Related Characters: Ibram X. Kendi (speaker)
Page Number: 286
Explanation and Analysis:

Uplift suasion had been deployed for more than a century, and its effect in 1903? American racism may have never been worse. But neither its undergirding racist ideas, nor its historical failure, nor the extraordinary Negro construction ensuring its continued failure had lessened the faith of reformers. Uplift suasion had been and remained one of the many great White hopes of racist America.

Related Characters: Ibram X. Kendi (speaker)
Related Symbols: Talented Tenth
Page Number: 294
Explanation and Analysis:
Chapter 24: Great White Hopes Quotes

“North American negroes… in culture and language,” Boas said, were “essentially European.” Boas was “absolutely opposed to all kind of attempts to foster racial solidarity,” including among his own Jewish people. He, like other assimilationists, saw the United States as a melting pot in which all the cultural colors became absorbed together (into White Americanness). Ironically, assimilationists like Boas hated racial solidarity, but kept producing racist ideas based on racial solidarity.

Related Characters: Ibram X. Kendi (speaker), Franz Boas (speaker)
Page Number: 302
Explanation and Analysis:
Chapter 26: Media Suasion Quotes

The Talented Tenth’s attempt at media suasion was a lost cause from the start. While “negative” portrayals of Black people often reinforced racist ideas, “positive” portrayals did not necessarily weaken racist ideas. The “positive portrayals could be dismissed as extraordinary Negroes, and the “negative” portrayals could be generalized as typical. Even if the racial reformers managed to one day replace all “negative” portrayals with “positive portrayals in the mainstream media, then, like addicts, racists would then turn to other suppliers.

Related Characters: Ibram X. Kendi (speaker)
Related Symbols: Talented Tenth
Page Number: 302
Explanation and Analysis:
Chapter 27: Old Deal Quotes

Beginning around 1940, Columbia anthropologist Ruth benedict, a student of Franz Boas, dropped the term “racism” into the national vocabulary. “Racism is an unproved assumption of the biological and perpetual superiority of one human group over another,” she wrote in Race: Science and Politics (1940). She excused her class of assimilationists from her definition, though […] As assimilationists took the helm of racial thought, their racist ideas became God’s law, nature’s law, scientific law, just like segregationist ideas over the past century. Assimilationists degraded and dismissed the behaviors of African people and somehow projected the idea that they were not racist, since they did not root those behaviors in biology, did not deem perpetual, spoke of historical and environmental causes, and argued that Blacks were capable of being civilized and developed.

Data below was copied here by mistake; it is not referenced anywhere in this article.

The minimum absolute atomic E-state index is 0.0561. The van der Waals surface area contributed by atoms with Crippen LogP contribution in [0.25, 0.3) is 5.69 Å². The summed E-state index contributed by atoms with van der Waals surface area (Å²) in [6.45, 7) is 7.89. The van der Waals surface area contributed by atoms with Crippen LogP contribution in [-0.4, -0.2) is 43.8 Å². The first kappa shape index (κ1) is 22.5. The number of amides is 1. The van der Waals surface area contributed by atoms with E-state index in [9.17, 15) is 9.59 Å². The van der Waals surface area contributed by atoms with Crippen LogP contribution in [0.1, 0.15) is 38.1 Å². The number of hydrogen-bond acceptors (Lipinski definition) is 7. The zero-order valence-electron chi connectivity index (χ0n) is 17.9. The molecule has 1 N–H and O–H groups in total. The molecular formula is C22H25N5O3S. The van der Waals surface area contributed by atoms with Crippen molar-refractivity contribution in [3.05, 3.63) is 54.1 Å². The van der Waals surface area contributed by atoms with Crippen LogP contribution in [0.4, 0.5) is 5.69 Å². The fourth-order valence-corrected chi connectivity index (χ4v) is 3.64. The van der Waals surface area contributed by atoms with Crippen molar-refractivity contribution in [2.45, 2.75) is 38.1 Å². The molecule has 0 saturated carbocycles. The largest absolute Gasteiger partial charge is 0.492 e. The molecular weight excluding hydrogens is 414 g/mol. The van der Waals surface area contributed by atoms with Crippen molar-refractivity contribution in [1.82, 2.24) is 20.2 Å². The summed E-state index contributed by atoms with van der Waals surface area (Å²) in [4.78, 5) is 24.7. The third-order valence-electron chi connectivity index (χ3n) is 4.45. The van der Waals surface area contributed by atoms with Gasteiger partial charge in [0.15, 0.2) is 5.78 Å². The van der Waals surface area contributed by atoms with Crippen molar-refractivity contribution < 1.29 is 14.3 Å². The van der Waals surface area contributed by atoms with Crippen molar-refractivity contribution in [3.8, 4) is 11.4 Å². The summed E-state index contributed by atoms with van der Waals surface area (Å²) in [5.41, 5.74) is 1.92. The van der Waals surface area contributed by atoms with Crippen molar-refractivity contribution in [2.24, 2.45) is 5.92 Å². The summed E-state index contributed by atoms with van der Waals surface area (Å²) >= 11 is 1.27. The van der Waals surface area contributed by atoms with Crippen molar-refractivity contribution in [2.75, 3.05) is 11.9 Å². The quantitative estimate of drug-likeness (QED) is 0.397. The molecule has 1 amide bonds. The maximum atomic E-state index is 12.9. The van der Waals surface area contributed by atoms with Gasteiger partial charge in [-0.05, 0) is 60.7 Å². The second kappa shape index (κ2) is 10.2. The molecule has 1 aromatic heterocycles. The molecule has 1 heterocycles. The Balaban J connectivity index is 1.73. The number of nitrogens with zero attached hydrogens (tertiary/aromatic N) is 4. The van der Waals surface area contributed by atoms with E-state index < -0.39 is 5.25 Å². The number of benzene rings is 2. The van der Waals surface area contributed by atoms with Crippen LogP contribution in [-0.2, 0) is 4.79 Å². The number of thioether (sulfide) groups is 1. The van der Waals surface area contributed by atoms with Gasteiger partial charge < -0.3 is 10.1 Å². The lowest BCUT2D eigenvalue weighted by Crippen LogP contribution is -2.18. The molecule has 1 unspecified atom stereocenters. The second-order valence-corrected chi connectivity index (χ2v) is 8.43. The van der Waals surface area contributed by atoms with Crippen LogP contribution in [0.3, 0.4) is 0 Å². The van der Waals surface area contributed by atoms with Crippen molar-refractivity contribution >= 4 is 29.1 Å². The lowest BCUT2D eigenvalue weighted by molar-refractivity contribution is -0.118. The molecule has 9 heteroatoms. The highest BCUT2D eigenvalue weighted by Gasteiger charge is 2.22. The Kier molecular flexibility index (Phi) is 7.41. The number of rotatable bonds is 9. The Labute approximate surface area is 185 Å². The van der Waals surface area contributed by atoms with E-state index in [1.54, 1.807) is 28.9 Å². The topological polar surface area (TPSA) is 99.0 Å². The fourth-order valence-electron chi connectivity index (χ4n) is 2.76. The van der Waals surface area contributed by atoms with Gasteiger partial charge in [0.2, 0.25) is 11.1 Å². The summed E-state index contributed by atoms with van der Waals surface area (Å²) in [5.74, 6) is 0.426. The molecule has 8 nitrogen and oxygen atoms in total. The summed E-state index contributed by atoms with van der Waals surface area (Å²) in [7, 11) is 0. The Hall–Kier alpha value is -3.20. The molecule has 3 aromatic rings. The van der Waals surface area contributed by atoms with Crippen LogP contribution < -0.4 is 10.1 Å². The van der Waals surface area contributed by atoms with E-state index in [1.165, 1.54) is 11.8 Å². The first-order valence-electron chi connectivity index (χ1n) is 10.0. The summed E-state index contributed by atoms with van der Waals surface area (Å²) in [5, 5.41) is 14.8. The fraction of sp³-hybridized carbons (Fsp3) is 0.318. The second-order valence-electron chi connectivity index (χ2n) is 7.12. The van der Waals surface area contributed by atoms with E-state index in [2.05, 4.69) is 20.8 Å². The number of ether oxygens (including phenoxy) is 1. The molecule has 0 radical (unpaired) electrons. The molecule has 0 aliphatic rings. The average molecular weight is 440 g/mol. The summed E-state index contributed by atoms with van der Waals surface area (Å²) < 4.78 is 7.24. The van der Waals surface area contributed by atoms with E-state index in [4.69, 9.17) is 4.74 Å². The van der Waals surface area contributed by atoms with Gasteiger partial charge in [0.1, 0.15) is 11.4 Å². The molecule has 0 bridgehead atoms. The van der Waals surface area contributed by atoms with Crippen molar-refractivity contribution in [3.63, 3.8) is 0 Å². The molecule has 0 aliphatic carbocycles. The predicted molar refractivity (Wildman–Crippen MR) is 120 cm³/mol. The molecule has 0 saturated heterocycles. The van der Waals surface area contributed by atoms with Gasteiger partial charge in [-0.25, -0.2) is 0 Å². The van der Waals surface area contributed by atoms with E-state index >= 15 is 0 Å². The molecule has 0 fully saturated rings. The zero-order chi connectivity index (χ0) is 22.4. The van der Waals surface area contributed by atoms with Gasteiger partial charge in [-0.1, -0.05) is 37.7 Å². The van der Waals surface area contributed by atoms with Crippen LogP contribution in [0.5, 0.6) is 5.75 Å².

Related Characters: Ibram X. Kendi (speaker), Ruth Benedict, Franz Boas
Page Number: 342
Explanation and Analysis:
Chapter 30: The Act of Civil Rights Quotes

And so, as much as the Civil Rights Act served to erect a dam against Jim Crow policies, it also opened the floodgates for new racist ideas to pour in, including the most racist idea to date: it was an idea that ignored the White head start, presumed that discrimination had been eliminated, presumed that equal opportunity had taken over, and figured that since Blacks were still losing the race, the racial disparities and their continued losses must be their fault. Black people must be inferior, and equalizing policies—like eliminating or reducing White seniority, or instituting affirmative action policies—would be unjust and ineffective. The Civil Rights Act of 1964 managed to bring on racial progress and the progression of racism at the same time.

Related Characters: Ibram X. Kendi (speaker)
Page Number: 385-386
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Chapter 35: New Republicans Quotes

The campaign for California’s Proposition 209 ballot initiative displayed the progression of racist ideas in their full effect: its proponents branded antiracist affirmative action as discriminatory, named the campaign and ballot measure the “civil rights initiative,” evoked the “dream” of Martin Luther King Jr. in an advertisement, and put a Black face on the campaign.

Related Characters: Ibram X. Kendi (speaker), Martin Luther King, Jr.
Page Number: 465-466
Explanation and Analysis:
Epilogue Quotes

Months into Obama’s presidency, the postracialists slammed down their new ground rules for race relations: Criticize millions of Black people whenever you want, as often as you want. That’s not racialism or racism or hate. You’re not even talking about race. But whenever you criticize a single White discriminator, that’s race-speak, that’s hate-speak, that’s being racist. If the purpose of racist ideas had always been to silence the antiracist resisters to racial discrimination, then the postracial line of attack may have been the most sophisticated silencer to date.

Related Characters: Ibram X. Kendi (speaker), Barack Obama
Page Number: 499
Explanation and Analysis:

The history of racist ideas tells us what strategies antiracists should stop using. Stamped from the Beginning chronicles not just the development of racist ideas, but the ongoing failure of the three oldest and most popular strategies Americans have used to root out these ideas: self-sacrifice, uplift suasion, and educational persuasion.

Related Characters: Ibram X. Kendi (speaker)
Page Number: 503
Explanation and Analysis: